Hugh Sawyer, an engineer in the Atlanta area, said the pay raise was long overdue and did not completely make up for the regular cost-of-living increases that he lost several years ago.

“It’s something to build on,” Sawyer said of the deal.

The president of the Brotherhood of Locomotive Engineers and Trainmen, Dennis Pierce, predicted that workers will ultimately support the deal if they look logically at all the gains, including the fact that the unions again fought off proposals to cut locomotive crews down from two people to one.

But if workers vote angry, the outcome is harder to predict.

“I think it is going to dramatically change the way these jobs look,” he said.

Victor Chen, a sociologist at Virginia Commonwealth University who studies labor, said concerns about working conditions have increasingly become a priority for unions and their workers.

“At a certain point, good wages just aren’t enough to make up for the toll these sorts of working conditions impose on workers,” Chen said. “The companies need to treat workers like human beings, rather than just inputs in a business process.”

The railroad unions pointed to workload and attendance rules after the major railroads cut nearly one-third of their workforce — some 45,000 jobs — over the past six years.

The rail industry has aggressively cut costs everywhere and shifted its operations to rely more on fewer, longer trains that use fewer locomotives and fewer employees. The unions said the remaining workers, particularly engineers and conductors, were on call 24-7 because of jobs cuts and could hardly take any time off under strict attendance rules.

Unions had an advantage at the bargaining table because of the tight labor market and ongoing service problems on the railroads, Chen said.

Shippers have complained loudly this year about delays and poor service as railroads struggled to hire quickly enough to handle a surge in demand as the economy emerged from the pandemic. The shipping problems gave rail workers extra leverage.

Newly hired CSX CEO Joe Hinrichs said he hopes the new deal helps the railroad hire and retain more employees to address the service problems.

“Now we can move our conversation into how do we work together to grow the business and better serve our customers,” he said.

Union activism has surged under Biden, as seen in a 56% increase in petitions for union representation with the National Labor Relations Board so far this fiscal year, including prominent organizing efforts at Starbucks, Amazon and other companies.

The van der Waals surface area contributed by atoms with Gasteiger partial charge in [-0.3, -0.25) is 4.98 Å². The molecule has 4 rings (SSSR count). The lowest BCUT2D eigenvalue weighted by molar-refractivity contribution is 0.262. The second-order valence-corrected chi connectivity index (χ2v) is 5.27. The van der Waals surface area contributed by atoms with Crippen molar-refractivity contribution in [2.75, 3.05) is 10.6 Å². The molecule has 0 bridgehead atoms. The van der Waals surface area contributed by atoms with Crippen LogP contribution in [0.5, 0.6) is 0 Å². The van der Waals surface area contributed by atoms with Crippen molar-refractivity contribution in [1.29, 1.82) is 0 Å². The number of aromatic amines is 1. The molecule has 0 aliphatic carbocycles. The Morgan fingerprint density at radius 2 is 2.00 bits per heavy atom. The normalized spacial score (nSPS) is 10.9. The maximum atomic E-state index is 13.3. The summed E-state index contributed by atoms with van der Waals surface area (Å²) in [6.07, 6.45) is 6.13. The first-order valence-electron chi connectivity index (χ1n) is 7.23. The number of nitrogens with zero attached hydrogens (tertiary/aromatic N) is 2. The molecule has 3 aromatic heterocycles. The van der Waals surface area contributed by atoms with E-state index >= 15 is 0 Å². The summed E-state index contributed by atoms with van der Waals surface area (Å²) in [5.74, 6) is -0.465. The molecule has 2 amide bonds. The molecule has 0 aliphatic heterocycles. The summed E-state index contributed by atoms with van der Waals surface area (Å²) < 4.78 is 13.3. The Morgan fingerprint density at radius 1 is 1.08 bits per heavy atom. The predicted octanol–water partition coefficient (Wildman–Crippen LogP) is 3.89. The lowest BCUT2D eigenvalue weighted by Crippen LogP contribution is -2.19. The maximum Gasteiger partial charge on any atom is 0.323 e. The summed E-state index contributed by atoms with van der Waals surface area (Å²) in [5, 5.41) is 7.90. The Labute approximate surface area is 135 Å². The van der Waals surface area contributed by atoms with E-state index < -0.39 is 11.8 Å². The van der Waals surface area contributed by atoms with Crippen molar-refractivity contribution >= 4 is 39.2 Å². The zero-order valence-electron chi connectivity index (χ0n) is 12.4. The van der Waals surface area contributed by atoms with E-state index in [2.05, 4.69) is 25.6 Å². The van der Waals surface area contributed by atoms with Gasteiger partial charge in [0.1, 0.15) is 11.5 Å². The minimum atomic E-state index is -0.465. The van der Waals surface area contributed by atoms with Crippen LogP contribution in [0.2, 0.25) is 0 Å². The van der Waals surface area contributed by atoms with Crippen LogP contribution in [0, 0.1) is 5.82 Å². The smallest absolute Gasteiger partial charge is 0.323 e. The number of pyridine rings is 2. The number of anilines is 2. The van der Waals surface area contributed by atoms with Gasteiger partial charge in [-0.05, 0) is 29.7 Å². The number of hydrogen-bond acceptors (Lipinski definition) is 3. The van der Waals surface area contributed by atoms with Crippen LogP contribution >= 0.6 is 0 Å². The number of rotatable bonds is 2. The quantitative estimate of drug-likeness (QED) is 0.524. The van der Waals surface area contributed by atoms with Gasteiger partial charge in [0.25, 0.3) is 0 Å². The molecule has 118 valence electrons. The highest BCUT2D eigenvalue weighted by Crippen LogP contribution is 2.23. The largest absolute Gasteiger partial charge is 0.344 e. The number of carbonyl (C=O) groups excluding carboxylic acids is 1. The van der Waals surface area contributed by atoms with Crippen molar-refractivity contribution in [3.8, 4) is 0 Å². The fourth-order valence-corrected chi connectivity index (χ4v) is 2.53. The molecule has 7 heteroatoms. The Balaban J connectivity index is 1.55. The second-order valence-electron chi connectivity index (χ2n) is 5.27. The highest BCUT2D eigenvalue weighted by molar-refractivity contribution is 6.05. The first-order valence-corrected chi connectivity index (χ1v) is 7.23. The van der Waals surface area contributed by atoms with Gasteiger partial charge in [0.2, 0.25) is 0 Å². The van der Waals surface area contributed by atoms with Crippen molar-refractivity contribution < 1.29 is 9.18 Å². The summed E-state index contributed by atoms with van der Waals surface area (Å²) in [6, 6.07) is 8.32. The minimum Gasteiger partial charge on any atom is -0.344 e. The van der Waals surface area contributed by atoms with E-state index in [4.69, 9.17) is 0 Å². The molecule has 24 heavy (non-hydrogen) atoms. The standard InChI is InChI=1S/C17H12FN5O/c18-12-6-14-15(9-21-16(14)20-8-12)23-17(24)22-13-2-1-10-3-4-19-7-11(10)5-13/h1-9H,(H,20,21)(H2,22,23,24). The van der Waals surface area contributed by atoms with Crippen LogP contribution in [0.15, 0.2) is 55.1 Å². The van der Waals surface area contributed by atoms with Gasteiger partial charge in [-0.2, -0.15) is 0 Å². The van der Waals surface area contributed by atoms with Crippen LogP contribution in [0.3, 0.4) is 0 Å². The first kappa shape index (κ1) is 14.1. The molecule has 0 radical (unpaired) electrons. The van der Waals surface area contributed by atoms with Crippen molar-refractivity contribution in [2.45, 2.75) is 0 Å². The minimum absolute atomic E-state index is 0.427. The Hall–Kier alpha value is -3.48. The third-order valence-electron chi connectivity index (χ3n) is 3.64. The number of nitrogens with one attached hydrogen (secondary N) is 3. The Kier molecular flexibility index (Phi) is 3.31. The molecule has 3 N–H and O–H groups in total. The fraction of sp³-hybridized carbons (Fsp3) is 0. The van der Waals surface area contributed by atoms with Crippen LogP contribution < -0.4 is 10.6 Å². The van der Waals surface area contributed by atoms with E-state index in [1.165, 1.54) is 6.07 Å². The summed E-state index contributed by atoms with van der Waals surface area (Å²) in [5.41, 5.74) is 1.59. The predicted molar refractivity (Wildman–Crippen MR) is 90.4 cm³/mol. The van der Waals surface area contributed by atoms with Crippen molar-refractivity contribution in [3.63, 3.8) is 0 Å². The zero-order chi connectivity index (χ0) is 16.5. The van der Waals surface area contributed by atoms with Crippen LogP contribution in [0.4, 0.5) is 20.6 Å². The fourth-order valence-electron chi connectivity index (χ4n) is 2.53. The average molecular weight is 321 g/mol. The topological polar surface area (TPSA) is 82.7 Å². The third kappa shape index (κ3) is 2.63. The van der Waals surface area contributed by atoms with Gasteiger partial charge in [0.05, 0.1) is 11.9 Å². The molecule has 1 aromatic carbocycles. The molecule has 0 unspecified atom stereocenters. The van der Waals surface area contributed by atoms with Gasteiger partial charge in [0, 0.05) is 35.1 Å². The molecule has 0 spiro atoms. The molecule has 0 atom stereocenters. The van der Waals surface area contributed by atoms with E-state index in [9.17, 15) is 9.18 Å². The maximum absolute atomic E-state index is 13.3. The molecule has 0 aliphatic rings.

Before the deal was reached, business groups including the Business Roundtable and the U.S. Chamber of Commerce predicted that a rail strike would be an “economic disaster.”

The Association of American Railroads trade group estimated that a strike would cost the economy more than $2 billion a day and force many businesses to scale back or cease production and consider layoffs.

With the economy still recovering from the pandemic’s supply chain disruptions, the president’s goal was to keep all parties talking so a deal could be reached.

Biden also knew a stoppage could worsen the dynamics that fueled soaring inflation and created a political headache for the party in power.

He confronted the same kind of predicament faced by Theodore Roosevelt in 1902 with coal and Harry Truman in 1952 with steel — how does a president balance the needs of labor and business in doing what’s best for the nation?

Railways were so important during World War I that Woodrow Wilson temporarily nationalized the industry to keep goods flowing and prevent strikes.

So the administration jumped into the middle of the talks. Biden and cabinet officials called both sides, and the labor secretary participated directly in negotiations.

It was clear the effort had paid off when Biden announced the deal, calling it “an important win for our economy and the American people.”


Funk reported from Omaha, Nebraska. Associated Press Writer Alexandra Olson in New York City contributed to this report.